Another death connected to Takata air bag inflator

Takata air bag recall, Airbag Recall

Honda Motor stated on Friday it had confirmed a 16th U.S. death has been connected to a defective Takata air bag inflator.

The Japanese automaker stated that following a joint inspection Friday with the National Highway Traffic Safety Administration (NHTSA) it had confirmed a defective air bag inflator was to blame for a June 2018 death of a driver following the crash of a 2002 Honda Civic that took place in Buckeye, Arizona.

The defect, that leads in rare instances to air bag inflators rupturing and sending metal fragments flying, has urged the largest automotive recall in U.S. history and is connected to 14 U.S. deaths in Honda vehicles and two in Ford Motor vehicles since 2009.

The last confirmed death in the United States before this incident was the July 2017 death of a 34-year-old Florida woman.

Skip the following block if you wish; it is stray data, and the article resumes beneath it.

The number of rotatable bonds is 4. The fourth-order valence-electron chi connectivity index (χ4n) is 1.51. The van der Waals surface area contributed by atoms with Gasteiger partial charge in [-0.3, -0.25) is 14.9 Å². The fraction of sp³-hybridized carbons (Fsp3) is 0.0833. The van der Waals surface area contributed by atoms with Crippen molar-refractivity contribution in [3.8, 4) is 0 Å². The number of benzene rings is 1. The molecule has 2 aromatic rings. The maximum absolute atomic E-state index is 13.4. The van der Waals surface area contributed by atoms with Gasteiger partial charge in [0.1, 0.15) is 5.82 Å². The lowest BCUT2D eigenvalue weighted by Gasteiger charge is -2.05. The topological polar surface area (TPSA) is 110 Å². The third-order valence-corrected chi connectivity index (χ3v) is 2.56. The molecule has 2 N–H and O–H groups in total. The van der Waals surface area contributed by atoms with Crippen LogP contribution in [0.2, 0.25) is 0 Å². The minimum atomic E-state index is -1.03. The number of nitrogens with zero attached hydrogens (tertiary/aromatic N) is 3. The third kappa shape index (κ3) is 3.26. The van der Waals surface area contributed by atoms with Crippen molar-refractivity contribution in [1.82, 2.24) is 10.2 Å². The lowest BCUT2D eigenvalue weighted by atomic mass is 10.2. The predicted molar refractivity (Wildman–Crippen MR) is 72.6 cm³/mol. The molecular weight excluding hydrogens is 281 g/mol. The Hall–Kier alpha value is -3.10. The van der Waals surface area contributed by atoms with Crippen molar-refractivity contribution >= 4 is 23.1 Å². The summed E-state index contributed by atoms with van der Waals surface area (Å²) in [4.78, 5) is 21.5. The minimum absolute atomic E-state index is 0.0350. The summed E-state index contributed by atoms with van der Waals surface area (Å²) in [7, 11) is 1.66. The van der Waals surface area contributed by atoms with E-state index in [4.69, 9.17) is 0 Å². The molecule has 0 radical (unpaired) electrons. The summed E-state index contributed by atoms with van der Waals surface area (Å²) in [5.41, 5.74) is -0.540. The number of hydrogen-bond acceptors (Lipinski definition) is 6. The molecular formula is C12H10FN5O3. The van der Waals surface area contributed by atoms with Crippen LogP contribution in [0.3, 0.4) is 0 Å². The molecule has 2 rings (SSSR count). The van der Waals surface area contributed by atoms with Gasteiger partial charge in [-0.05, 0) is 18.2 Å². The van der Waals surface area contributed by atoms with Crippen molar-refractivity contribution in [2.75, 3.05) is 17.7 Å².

Another seven deaths have been verified in Honda vehicles with defective Takata air bag inflators in Malaysia, while a crash death in Australia in a Honda which is still going under investigation.

Over 290 injuries international have been connected to Takata inflators that could explode. Overall, 19 automakers are recalling over 100 million possibly defective inflators worldwide.

To date, 56 million inflators have been recalled in the United States in 41.6 million vehicles. Takata, which pleaded guilty to a felony charge of wire fraud to sort out a U.S. Justice Department investigation, filed for bankruptcy protection in June 2017.

In the latest fatal crash death, Honda stated the Civic had been under recall since December 2014 and no less 12 recall notices were sent to prior registered owners, but the recall repairs were not completed.

The driver killed had bought the Civic less than three months before the crash. Honda stated it was unaware of the ownership change and was unable to send recall notices to the newest owner.

Previously this month, Honda stated it would recall another 1.2 million Honda and Acura vehicles in North America to replace faulty Takata airbags on the driver’s side. The company became aware of the issue following a Honda Odyssey crash, where the front airbag deployed and harmed the driver’s arm.

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